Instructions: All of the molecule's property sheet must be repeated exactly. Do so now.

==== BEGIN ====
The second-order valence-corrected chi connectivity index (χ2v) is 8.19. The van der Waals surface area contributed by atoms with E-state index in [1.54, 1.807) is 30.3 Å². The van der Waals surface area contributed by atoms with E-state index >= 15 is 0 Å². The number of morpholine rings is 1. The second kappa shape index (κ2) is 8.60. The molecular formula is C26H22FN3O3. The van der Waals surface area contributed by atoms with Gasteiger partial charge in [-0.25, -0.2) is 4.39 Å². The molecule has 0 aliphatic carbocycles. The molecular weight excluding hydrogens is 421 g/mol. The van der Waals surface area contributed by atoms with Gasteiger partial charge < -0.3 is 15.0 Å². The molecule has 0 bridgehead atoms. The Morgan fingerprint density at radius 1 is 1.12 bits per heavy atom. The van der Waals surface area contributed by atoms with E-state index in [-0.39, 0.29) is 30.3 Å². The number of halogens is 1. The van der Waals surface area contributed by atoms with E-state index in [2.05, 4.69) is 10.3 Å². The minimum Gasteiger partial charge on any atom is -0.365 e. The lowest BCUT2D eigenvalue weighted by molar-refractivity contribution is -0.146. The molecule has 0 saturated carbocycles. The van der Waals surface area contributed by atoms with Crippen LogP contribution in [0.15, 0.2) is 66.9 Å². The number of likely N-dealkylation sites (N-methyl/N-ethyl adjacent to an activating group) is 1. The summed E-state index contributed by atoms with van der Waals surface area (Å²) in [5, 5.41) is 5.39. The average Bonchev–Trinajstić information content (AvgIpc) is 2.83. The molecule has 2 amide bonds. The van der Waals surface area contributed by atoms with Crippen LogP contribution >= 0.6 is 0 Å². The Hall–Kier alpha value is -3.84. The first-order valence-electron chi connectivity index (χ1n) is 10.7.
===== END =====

The second-order valence-corrected chi connectivity index (χ2v) is 8.19. The van der Waals surface area contributed by atoms with E-state index in [1.54, 1.807) is 30.3 Å². The van der Waals surface area contributed by atoms with E-state index >= 15 is 0 Å². The number of morpholine rings is 1. The second kappa shape index (κ2) is 8.60. The molecular formula is C26H22FN3O3. The van der Waals surface area contributed by atoms with Gasteiger partial charge in [-0.25, -0.2) is 4.39 Å². The molecule has 0 aliphatic carbocycles. The molecular weight excluding hydrogens is 421 g/mol. The van der Waals surface area contributed by atoms with Gasteiger partial charge < -0.3 is 15.0 Å². The molecule has 0 bridgehead atoms. The Morgan fingerprint density at radius 1 is 1.12 bits per heavy atom. The van der Waals surface area contributed by atoms with E-state index in [-0.39, 0.29) is 30.3 Å². The number of halogens is 1. The van der Waals surface area contributed by atoms with E-state index in [2.05, 4.69) is 10.3 Å². The minimum Gasteiger partial charge on any atom is -0.365 e. The lowest BCUT2D eigenvalue weighted by molar-refractivity contribution is -0.146. The molecule has 0 saturated carbocycles. The van der Waals surface area contributed by atoms with Crippen LogP contribution in [0.15, 0.2) is 66.9 Å². The number of likely N-dealkylation sites (N-methyl/N-ethyl adjacent to an activating group) is 1. The summed E-state index contributed by atoms with van der Waals surface area (Å²) in [5, 5.41) is 5.39. The average Bonchev–Trinajstić information content (AvgIpc) is 2.83. The molecule has 2 amide bonds. The van der Waals surface area contributed by atoms with Crippen LogP contribution >= 0.6 is 0 Å². The Hall–Kier alpha value is -3.84. The first-order valence-electron chi connectivity index (χ1n) is 10.7.